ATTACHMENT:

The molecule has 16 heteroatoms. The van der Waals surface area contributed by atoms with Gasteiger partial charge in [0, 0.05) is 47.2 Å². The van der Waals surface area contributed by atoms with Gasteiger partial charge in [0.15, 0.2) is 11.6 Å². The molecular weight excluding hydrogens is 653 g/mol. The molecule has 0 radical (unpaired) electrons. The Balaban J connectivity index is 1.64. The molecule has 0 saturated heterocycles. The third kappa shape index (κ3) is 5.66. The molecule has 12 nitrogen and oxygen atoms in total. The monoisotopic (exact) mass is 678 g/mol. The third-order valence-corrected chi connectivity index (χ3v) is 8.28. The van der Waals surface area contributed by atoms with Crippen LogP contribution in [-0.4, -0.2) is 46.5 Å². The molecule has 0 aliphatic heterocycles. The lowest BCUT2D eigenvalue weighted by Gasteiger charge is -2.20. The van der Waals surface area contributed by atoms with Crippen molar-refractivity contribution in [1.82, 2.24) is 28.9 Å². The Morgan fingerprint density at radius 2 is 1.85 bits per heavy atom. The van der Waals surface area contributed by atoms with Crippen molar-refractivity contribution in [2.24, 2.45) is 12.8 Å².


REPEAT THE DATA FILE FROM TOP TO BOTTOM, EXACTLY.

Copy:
The molecule has 16 heteroatoms. The van der Waals surface area contributed by atoms with Gasteiger partial charge in [0, 0.05) is 47.2 Å². The van der Waals surface area contributed by atoms with Gasteiger partial charge in [0.15, 0.2) is 11.6 Å². The molecular weight excluding hydrogens is 653 g/mol. The molecule has 0 radical (unpaired) electrons. The Balaban J connectivity index is 1.64. The molecule has 0 saturated heterocycles. The third kappa shape index (κ3) is 5.66. The molecule has 12 nitrogen and oxygen atoms in total. The monoisotopic (exact) mass is 678 g/mol. The third-order valence-corrected chi connectivity index (χ3v) is 8.28. The van der Waals surface area contributed by atoms with Crippen LogP contribution in [-0.4, -0.2) is 46.5 Å². The molecule has 0 aliphatic heterocycles. The lowest BCUT2D eigenvalue weighted by Gasteiger charge is -2.20. The van der Waals surface area contributed by atoms with Crippen molar-refractivity contribution in [1.82, 2.24) is 28.9 Å². The Morgan fingerprint density at radius 2 is 1.85 bits per heavy atom. The van der Waals surface area contributed by atoms with Crippen molar-refractivity contribution in [2.24, 2.45) is 12.8 Å².